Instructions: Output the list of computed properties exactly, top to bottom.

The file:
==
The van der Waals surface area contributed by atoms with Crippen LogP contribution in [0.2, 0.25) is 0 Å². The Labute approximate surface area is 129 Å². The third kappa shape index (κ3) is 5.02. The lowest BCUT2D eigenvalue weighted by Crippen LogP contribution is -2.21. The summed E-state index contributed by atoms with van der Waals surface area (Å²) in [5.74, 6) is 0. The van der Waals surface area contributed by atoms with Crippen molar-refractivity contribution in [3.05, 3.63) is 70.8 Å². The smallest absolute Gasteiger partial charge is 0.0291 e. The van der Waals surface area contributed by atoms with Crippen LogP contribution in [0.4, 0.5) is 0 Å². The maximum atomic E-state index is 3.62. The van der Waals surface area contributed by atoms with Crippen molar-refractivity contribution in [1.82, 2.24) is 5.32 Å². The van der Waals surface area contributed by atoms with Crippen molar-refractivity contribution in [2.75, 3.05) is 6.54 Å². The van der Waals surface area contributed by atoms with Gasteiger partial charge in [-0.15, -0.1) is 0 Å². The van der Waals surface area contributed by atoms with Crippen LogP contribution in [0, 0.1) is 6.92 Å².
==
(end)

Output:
The van der Waals surface area contributed by atoms with Crippen LogP contribution in [0.2, 0.25) is 0 Å². The Labute approximate surface area is 129 Å². The third kappa shape index (κ3) is 5.02. The lowest BCUT2D eigenvalue weighted by Crippen LogP contribution is -2.21. The summed E-state index contributed by atoms with van der Waals surface area (Å²) in [5.74, 6) is 0. The van der Waals surface area contributed by atoms with Crippen molar-refractivity contribution in [3.05, 3.63) is 70.8 Å². The smallest absolute Gasteiger partial charge is 0.0291 e. The van der Waals surface area contributed by atoms with Crippen LogP contribution in [0.4, 0.5) is 0 Å². The maximum atomic E-state index is 3.62. The van der Waals surface area contributed by atoms with Crippen molar-refractivity contribution in [1.82, 2.24) is 5.32 Å². The van der Waals surface area contributed by atoms with Crippen molar-refractivity contribution in [2.75, 3.05) is 6.54 Å². The van der Waals surface area contributed by atoms with Gasteiger partial charge in [-0.15, -0.1) is 0 Å². The van der Waals surface area contributed by atoms with Crippen LogP contribution in [0, 0.1) is 6.92 Å².